By John Geddes - Thursday, March 29, 2012 at 6:34 PM - 0 Comments
Thomas Mulcair sounded sure of himself reacting to today’s federal budget for the first time as NDP leader. But Mulcair’s main line of attack, his claim that the budget contains “reckless cuts” to Old Age Security and health care, could be difficult to sustain. While Prime Minister Stephen Harper’s speech in Davos led to speculation that OAS was in for deep, wrenching cuts, the 2012 budget announces that the age of eligibility for the benefit will be gradually raised to 67 from the current 65 starting in 2023. As for health care, Flaherty told the provinces late last year he’ll be trimming annual growth in health transfers to about four per cent from the current six per cent year hike, but not until 2017-18. So those are two modest restraint measures that won’t be imposed for a long time. Even Mulcair will have trouble keeping up political pressure on changes so far off.
Bob Rae, the interim (at least for now) Liberal leader, directed his fire first and foremost on the budget’s failure to stimulate employment. “After Canada experienced zero job growth during the last six months, we expected this budget to have one focus – jobs,” Rae said. Again, it’s hard to see this as an easy political winner. While the budget isn’t big on jobs, Flaherty can point to a handful of moves—$205 million to extend a hiring tax credit for small business, another $50 million over two years for youth employment, and $74 million for a pilot project to make sure Employment Insurance recipients who accept work while on EI won’t see their benefits cut by as much as they earn. These are niche programs, but not negligible ones, and will make it harder for Rae to claim the government is doing absolutely zilch on the job front.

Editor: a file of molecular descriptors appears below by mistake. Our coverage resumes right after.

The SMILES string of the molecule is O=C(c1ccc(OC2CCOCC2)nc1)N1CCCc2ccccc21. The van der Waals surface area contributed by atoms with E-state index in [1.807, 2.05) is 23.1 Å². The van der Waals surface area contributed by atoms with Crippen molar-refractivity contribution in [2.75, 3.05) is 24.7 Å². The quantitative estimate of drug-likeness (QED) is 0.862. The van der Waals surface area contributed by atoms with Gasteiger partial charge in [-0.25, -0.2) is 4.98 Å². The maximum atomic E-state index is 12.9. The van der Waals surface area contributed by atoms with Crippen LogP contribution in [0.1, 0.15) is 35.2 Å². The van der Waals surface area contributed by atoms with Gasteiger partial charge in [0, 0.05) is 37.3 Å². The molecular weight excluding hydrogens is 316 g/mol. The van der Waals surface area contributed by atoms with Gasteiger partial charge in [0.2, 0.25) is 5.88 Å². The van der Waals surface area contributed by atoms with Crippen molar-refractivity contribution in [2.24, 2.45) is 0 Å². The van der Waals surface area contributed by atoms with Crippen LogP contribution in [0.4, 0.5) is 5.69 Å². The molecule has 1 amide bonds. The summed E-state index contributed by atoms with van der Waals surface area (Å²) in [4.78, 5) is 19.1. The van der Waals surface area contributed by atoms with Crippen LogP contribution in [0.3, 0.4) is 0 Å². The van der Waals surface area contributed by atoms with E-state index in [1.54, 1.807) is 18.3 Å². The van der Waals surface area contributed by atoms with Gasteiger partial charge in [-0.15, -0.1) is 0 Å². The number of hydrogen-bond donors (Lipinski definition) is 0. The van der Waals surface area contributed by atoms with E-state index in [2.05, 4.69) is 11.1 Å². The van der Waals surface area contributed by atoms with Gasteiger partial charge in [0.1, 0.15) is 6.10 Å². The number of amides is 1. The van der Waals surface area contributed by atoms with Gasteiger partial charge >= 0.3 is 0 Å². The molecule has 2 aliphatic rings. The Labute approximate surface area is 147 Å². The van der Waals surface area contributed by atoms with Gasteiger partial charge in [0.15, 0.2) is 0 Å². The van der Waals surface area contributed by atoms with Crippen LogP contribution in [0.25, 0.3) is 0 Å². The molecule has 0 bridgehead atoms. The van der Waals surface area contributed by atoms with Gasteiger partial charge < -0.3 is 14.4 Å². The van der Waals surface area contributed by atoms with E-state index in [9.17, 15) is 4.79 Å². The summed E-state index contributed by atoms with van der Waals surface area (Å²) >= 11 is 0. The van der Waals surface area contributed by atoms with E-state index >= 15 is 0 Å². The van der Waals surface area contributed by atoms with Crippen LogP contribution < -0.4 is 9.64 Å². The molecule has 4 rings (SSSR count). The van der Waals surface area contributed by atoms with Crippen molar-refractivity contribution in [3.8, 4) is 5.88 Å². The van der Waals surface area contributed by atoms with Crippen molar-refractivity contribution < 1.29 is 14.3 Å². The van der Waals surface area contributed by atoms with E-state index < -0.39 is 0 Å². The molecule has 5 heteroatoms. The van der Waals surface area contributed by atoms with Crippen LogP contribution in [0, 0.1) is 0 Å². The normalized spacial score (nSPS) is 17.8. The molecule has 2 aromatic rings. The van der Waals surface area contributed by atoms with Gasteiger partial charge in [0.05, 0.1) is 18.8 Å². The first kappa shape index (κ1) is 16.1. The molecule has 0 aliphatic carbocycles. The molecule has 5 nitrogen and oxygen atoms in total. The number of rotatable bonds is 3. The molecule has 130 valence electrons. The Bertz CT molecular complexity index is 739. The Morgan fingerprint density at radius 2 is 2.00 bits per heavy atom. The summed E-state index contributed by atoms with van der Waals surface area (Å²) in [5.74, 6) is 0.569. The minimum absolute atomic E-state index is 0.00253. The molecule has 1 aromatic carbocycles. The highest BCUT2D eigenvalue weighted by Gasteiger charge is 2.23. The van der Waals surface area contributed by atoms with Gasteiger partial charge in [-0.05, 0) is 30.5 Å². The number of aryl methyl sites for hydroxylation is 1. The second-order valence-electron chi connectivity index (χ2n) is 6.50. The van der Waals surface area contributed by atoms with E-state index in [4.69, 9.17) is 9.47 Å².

Beyond the House of Commons, reaction on specific budget measures included the Canadian Media Guild protesting the move to cut CBC’s budget by 10 per cent, or $115 million less for the public broadcaster in 2015, down from the $1.1 billion it got from the government this year.
From quite a different perspective, the Canadian Taxpayers Federation complains that Flaherty’s spending cuts “are a drop in the bucket.” The federation says the budget will not balance the budget by 2014-15, as Harper once promised. Indeed, the budget cautiously projects no surplus until 2015-16, although RBC Economics, among other private forecasters, suggests the deficit is on track to be eliminated a year earlier, consistent with Harper’s previous pledge.
The Sierra Club of Canada protests that the budget’s plan to speed up environmental reviews of resource projects—including the controversial Northern Gateway pipeline through British Columbia—will “result in weaker environmental assessments and projects being approved without a full understanding of the social, economic and environmental impacts they will have.” There’s little chance the Harper government, increasingly defined by the way it champions the energy sector, will be open to persuasion on this one. But the budget took note of “overlapping federal and provincial regulatory requirements and processes that require a high degree of coordination.” So how far can Ottawa go to streamline reviews without coaxing the provinces on-side? Officials in the budget lock-up for journalists flatly declined to discuss that very pertinent issue.
The Canadian Manufacturers & Exporters, a key business lobby group, was sharply critical of the budget’s plan for changing Scientific Research and Experimental Development tax credits. The credit is going to be enriched for smaller companies, but overall the changes will, according to the CME, cut $1.3 billion out of tax support for business innovation from 2014 to 2016. Flaherty seems determined to shift emphasis from the broadly available tax credits to more targeted government support for innovative companies, a thrust recommended in software executive Tom Jenkins’ report on the issue for the government last year.